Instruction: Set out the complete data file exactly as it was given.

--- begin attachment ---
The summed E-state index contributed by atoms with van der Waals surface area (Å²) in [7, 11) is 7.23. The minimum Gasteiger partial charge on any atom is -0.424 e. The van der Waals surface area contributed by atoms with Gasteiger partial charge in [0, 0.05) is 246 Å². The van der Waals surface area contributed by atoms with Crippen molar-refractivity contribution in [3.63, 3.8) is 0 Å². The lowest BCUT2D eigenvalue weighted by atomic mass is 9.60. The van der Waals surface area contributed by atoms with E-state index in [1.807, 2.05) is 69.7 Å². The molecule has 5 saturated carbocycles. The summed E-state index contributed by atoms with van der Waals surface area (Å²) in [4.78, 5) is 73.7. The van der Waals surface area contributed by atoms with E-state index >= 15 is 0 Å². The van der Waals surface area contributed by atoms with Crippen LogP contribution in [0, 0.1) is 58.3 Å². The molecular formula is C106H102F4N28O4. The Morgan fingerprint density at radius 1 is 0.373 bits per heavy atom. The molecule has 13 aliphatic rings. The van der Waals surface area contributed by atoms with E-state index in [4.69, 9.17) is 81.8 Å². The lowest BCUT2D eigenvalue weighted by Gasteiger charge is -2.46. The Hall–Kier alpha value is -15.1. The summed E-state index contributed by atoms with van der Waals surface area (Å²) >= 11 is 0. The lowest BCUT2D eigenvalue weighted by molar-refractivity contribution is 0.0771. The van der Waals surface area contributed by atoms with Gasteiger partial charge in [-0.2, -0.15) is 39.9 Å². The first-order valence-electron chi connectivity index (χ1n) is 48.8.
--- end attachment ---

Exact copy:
The summed E-state index contributed by atoms with van der Waals surface area (Å²) in [7, 11) is 7.23. The minimum Gasteiger partial charge on any atom is -0.424 e. The van der Waals surface area contributed by atoms with Gasteiger partial charge in [0, 0.05) is 246 Å². The van der Waals surface area contributed by atoms with Crippen molar-refractivity contribution in [3.63, 3.8) is 0 Å². The lowest BCUT2D eigenvalue weighted by atomic mass is 9.60. The van der Waals surface area contributed by atoms with E-state index in [1.807, 2.05) is 69.7 Å². The molecule has 5 saturated carbocycles. The summed E-state index contributed by atoms with van der Waals surface area (Å²) in [4.78, 5) is 73.7. The van der Waals surface area contributed by atoms with E-state index >= 15 is 0 Å². The van der Waals surface area contributed by atoms with Crippen LogP contribution in [0, 0.1) is 58.3 Å². The molecular formula is C106H102F4N28O4. The Morgan fingerprint density at radius 1 is 0.373 bits per heavy atom. The molecule has 13 aliphatic rings. The van der Waals surface area contributed by atoms with E-state index in [4.69, 9.17) is 81.8 Å². The lowest BCUT2D eigenvalue weighted by Gasteiger charge is -2.46. The Hall–Kier alpha value is -15.1. The summed E-state index contributed by atoms with van der Waals surface area (Å²) >= 11 is 0. The lowest BCUT2D eigenvalue weighted by molar-refractivity contribution is 0.0771. The van der Waals surface area contributed by atoms with Gasteiger partial charge in [-0.2, -0.15) is 39.9 Å². The first-order valence-electron chi connectivity index (χ1n) is 48.8.